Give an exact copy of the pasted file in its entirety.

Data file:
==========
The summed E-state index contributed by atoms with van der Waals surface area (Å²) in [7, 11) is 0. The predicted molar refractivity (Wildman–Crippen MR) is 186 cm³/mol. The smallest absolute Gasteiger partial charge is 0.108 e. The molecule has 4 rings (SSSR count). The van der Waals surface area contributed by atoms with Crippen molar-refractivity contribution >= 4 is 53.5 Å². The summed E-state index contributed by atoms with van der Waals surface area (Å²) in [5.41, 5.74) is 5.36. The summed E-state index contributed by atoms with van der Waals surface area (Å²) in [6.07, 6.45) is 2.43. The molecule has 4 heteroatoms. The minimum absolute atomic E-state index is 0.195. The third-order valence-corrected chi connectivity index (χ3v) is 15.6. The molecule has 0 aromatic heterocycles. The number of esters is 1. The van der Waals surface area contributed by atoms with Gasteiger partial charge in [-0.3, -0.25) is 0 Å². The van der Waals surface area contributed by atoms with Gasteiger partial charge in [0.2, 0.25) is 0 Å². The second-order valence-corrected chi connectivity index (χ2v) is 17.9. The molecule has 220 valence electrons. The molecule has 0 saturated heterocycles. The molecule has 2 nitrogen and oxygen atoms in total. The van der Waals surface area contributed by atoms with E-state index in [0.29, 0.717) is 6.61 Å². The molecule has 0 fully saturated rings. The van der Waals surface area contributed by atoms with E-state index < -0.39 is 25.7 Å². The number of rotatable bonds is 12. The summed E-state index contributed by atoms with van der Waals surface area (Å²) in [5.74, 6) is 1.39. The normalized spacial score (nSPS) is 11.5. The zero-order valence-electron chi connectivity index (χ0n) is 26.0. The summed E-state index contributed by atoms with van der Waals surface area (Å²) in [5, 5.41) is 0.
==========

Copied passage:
The summed E-state index contributed by atoms with van der Waals surface area (Å²) in [7, 11) is 0. The predicted molar refractivity (Wildman–Crippen MR) is 186 cm³/mol. The smallest absolute Gasteiger partial charge is 0.108 e. The molecule has 4 rings (SSSR count). The van der Waals surface area contributed by atoms with Crippen molar-refractivity contribution >= 4 is 53.5 Å². The summed E-state index contributed by atoms with van der Waals surface area (Å²) in [5.41, 5.74) is 5.36. The summed E-state index contributed by atoms with van der Waals surface area (Å²) in [6.07, 6.45) is 2.43. The molecule has 4 heteroatoms. The minimum absolute atomic E-state index is 0.195. The third-order valence-corrected chi connectivity index (χ3v) is 15.6. The molecule has 0 aromatic heterocycles. The number of esters is 1. The van der Waals surface area contributed by atoms with Gasteiger partial charge in [-0.3, -0.25) is 0 Å². The van der Waals surface area contributed by atoms with Gasteiger partial charge in [0.2, 0.25) is 0 Å². The second-order valence-corrected chi connectivity index (χ2v) is 17.9. The molecule has 220 valence electrons. The molecule has 0 saturated heterocycles. The molecule has 2 nitrogen and oxygen atoms in total. The van der Waals surface area contributed by atoms with E-state index in [0.29, 0.717) is 6.61 Å². The molecule has 0 fully saturated rings. The van der Waals surface area contributed by atoms with E-state index < -0.39 is 25.7 Å². The number of rotatable bonds is 12. The summed E-state index contributed by atoms with van der Waals surface area (Å²) in [5.74, 6) is 1.39. The normalized spacial score (nSPS) is 11.5. The zero-order valence-electron chi connectivity index (χ0n) is 26.0. The summed E-state index contributed by atoms with van der Waals surface area (Å²) in [5, 5.41) is 0.